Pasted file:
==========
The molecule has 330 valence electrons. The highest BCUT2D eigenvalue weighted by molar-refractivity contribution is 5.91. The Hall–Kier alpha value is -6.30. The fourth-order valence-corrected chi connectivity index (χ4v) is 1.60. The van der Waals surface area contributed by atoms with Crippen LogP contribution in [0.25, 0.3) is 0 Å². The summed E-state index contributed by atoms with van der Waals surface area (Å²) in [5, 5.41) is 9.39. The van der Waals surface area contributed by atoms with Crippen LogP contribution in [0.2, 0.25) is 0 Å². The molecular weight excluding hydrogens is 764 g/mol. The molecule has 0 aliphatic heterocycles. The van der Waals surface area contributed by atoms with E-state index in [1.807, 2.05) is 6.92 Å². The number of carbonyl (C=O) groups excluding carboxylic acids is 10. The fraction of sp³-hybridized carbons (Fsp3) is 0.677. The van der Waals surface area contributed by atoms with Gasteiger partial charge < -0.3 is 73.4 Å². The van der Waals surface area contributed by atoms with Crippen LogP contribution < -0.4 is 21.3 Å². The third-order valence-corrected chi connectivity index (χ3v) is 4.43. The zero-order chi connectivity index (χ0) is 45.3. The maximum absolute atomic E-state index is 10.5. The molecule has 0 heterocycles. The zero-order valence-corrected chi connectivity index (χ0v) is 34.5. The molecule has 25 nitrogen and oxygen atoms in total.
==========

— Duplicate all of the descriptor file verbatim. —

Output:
The molecule has 330 valence electrons. The highest BCUT2D eigenvalue weighted by molar-refractivity contribution is 5.91. The Hall–Kier alpha value is -6.30. The fourth-order valence-corrected chi connectivity index (χ4v) is 1.60. The van der Waals surface area contributed by atoms with Crippen LogP contribution in [0.25, 0.3) is 0 Å². The summed E-state index contributed by atoms with van der Waals surface area (Å²) in [5, 5.41) is 9.39. The van der Waals surface area contributed by atoms with Crippen LogP contribution in [0.2, 0.25) is 0 Å². The molecular weight excluding hydrogens is 764 g/mol. The molecule has 0 aliphatic heterocycles. The van der Waals surface area contributed by atoms with E-state index in [1.807, 2.05) is 6.92 Å². The number of carbonyl (C=O) groups excluding carboxylic acids is 10. The fraction of sp³-hybridized carbons (Fsp3) is 0.677. The van der Waals surface area contributed by atoms with Gasteiger partial charge < -0.3 is 73.4 Å². The van der Waals surface area contributed by atoms with Crippen LogP contribution < -0.4 is 21.3 Å². The third-order valence-corrected chi connectivity index (χ3v) is 4.43. The zero-order chi connectivity index (χ0) is 45.3. The maximum absolute atomic E-state index is 10.5. The molecule has 0 heterocycles. The zero-order valence-corrected chi connectivity index (χ0v) is 34.5. The molecule has 25 nitrogen and oxygen atoms in total.